Apple is exploring the idea of allowing custom browser and email default apps in iOS 14

nanoguy

TS Addict
Staff member

According to a Bloomberg report, Apple is looking into changing policy surrounding iOS apps to quell antitrust concerns of US lawmakers. In a hearing with a House of Representatives antitrust panel last year, the iPhone maker was told that it provides an unfair advantage to 30-plus homegrown apps by forcing them to be the default options for browsing, email, maps, and music.

While you can install a third party app of your choice on these categories, the upcoming iOS 14 update might allow you to configure them as the system default. By doing this, Apple can save itself some flak from developers who routinely claim they're unable to compete otherwise.

Furthermore, the Cupertino giant is considering the idea of loosening the restrictions imposed on third-party streaming services that distribute their apps on the App Store.

This would come in response to the likes of Spotify who have been openly critical about the 30 percent cut that Apple takes from subscriptions made through the App Store, which is arguably unfair considering Apple Music doesn't suffer from that disadvantage.

There is also talk inside the company about whether Apple should allow third-party music services to become the default for Siri, as well as enable their use with HomePod. However, there's one app that's notably absent in the report, and that is iMessage, which is one of the company's most guarded ecosystem advantages.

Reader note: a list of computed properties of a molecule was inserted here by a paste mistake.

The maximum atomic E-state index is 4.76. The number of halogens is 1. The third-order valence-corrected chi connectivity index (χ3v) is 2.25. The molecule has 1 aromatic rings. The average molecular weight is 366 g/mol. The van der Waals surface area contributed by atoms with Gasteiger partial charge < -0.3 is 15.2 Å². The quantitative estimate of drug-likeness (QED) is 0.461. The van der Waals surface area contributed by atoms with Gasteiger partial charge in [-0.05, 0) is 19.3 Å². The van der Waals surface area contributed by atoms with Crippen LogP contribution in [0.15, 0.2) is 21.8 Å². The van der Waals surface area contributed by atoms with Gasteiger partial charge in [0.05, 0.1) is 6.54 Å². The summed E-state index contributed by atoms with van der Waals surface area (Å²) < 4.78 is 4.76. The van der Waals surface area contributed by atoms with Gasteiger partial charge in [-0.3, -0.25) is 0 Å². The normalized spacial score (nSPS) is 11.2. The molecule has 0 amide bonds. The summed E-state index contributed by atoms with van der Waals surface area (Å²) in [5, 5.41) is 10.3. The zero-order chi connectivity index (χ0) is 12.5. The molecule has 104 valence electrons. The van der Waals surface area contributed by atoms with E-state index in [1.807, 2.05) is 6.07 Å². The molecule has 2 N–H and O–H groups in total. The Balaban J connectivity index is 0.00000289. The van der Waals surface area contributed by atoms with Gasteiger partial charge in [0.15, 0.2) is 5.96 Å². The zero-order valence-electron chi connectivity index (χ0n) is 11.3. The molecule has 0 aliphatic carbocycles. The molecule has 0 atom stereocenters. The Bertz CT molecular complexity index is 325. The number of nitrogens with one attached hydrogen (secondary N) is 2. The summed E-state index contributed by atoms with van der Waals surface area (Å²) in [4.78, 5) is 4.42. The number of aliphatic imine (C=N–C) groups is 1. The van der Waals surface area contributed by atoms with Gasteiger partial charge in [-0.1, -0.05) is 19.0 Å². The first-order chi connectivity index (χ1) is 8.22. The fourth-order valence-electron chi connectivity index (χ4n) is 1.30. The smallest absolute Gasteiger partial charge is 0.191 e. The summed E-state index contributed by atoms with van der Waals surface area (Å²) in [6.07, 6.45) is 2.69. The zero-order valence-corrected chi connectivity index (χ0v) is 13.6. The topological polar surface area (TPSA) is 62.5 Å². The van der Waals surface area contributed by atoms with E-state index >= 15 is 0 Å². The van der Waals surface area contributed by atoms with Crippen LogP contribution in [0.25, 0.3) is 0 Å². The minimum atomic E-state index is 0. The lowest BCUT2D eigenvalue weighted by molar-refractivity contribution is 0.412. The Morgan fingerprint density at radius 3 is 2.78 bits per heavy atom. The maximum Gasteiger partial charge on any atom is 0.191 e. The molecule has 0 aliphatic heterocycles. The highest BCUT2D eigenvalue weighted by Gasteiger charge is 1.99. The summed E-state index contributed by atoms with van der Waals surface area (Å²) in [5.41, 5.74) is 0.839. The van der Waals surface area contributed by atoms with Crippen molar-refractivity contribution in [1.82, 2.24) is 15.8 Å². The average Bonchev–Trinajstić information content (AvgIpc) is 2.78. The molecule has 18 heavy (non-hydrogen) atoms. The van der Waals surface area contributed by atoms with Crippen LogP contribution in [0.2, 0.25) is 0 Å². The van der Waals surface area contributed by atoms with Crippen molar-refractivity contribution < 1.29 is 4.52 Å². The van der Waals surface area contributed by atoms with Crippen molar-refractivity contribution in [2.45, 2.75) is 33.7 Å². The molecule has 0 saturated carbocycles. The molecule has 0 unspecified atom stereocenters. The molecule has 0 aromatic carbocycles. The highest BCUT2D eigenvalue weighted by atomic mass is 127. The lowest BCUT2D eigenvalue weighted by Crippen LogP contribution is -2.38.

Apple's main argument for the way it enforces default apps in iOS is to give users a great vanilla experience, and most of its users are probably fine with those options. However, letting people that want to use third-party alternatives do so would be beneficial for power users, as well as people who consider these limitation a deal-breaker when they're looking into buying an Apple device.

Whatever the reasoning behind the change, this might also prevent the expense of future legal action against the company on the grounds of anticompetitive practices, and accusations of using iOS to advertise and the App Store to push its own apps onto a loyal customer base.

On a related note, earlier this month, Apple made its users a lot happier by enabling universal purchases for macOS, iOS, iPadOS, and tvOS apps.

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Plutoisaplanet

TS Maniac
I like the default options for mail and browser and probably stick with them, but I'd also like for Apple to open this up to other app makers.
 

trparky

TS Evangelist
Choices, options, FREEDOM?!

iOS must be getting desperate.
It's funny how Apple is choosing to embrace choice and freedom while if you look at Android it's getting more iOS-like with more lockdowns and other such stuff. I've been in a few Android communities where people don't like the direction that Android is going.
 

Hexic

TS Evangelist
TechSpot Elite
It's funny how Apple is choosing to embrace choice and freedom while if you look at Android it's getting more iOS-like with more lockdowns and other such stuff. I've been in a few Android communities where people don't like the direction that Android is going.
I would partially agree that some settings for Android are becoming more difficult to find (and it’s been very slowly creeping that way for awhile), but I would also say that iOS has been very, very much imitating Android features & availability instead.

It’s great to see that users are given more options, but iOS is still unnecessarily locked down, for even general system setting configs comparatively. They’re consistent, that’s for sure. Very, very consistent...
 

jobeard

TS Ambassador
Hmm; not much of an issue as we use Thunderbird as our Email Client -- have done so for years.